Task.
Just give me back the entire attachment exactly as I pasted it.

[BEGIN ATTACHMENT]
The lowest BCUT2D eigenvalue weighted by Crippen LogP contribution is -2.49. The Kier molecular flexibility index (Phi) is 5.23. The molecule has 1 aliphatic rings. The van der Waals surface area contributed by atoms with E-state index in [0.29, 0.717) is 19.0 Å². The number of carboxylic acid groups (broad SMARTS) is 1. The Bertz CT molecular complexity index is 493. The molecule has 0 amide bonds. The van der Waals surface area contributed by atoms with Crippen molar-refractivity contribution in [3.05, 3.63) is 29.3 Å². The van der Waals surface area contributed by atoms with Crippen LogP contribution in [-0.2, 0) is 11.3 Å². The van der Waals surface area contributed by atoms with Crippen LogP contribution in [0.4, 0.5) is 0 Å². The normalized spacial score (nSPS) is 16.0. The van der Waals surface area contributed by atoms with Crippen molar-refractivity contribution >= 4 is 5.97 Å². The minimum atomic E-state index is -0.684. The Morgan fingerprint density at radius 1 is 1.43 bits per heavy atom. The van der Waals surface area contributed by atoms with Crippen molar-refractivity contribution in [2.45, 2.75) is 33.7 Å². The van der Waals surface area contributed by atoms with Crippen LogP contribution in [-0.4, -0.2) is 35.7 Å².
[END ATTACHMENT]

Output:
The lowest BCUT2D eigenvalue weighted by Crippen LogP contribution is -2.49. The Kier molecular flexibility index (Phi) is 5.23. The molecule has 1 aliphatic rings. The van der Waals surface area contributed by atoms with E-state index in [0.29, 0.717) is 19.0 Å². The number of carboxylic acid groups (broad SMARTS) is 1. The Bertz CT molecular complexity index is 493. The molecule has 0 amide bonds. The van der Waals surface area contributed by atoms with Crippen molar-refractivity contribution in [3.05, 3.63) is 29.3 Å². The van der Waals surface area contributed by atoms with Crippen LogP contribution in [-0.2, 0) is 11.3 Å². The van der Waals surface area contributed by atoms with Crippen LogP contribution in [0.4, 0.5) is 0 Å². The normalized spacial score (nSPS) is 16.0. The van der Waals surface area contributed by atoms with Crippen molar-refractivity contribution >= 4 is 5.97 Å². The minimum atomic E-state index is -0.684. The Morgan fingerprint density at radius 1 is 1.43 bits per heavy atom. The van der Waals surface area contributed by atoms with Crippen molar-refractivity contribution in [2.45, 2.75) is 33.7 Å². The van der Waals surface area contributed by atoms with Crippen LogP contribution in [-0.4, -0.2) is 35.7 Å².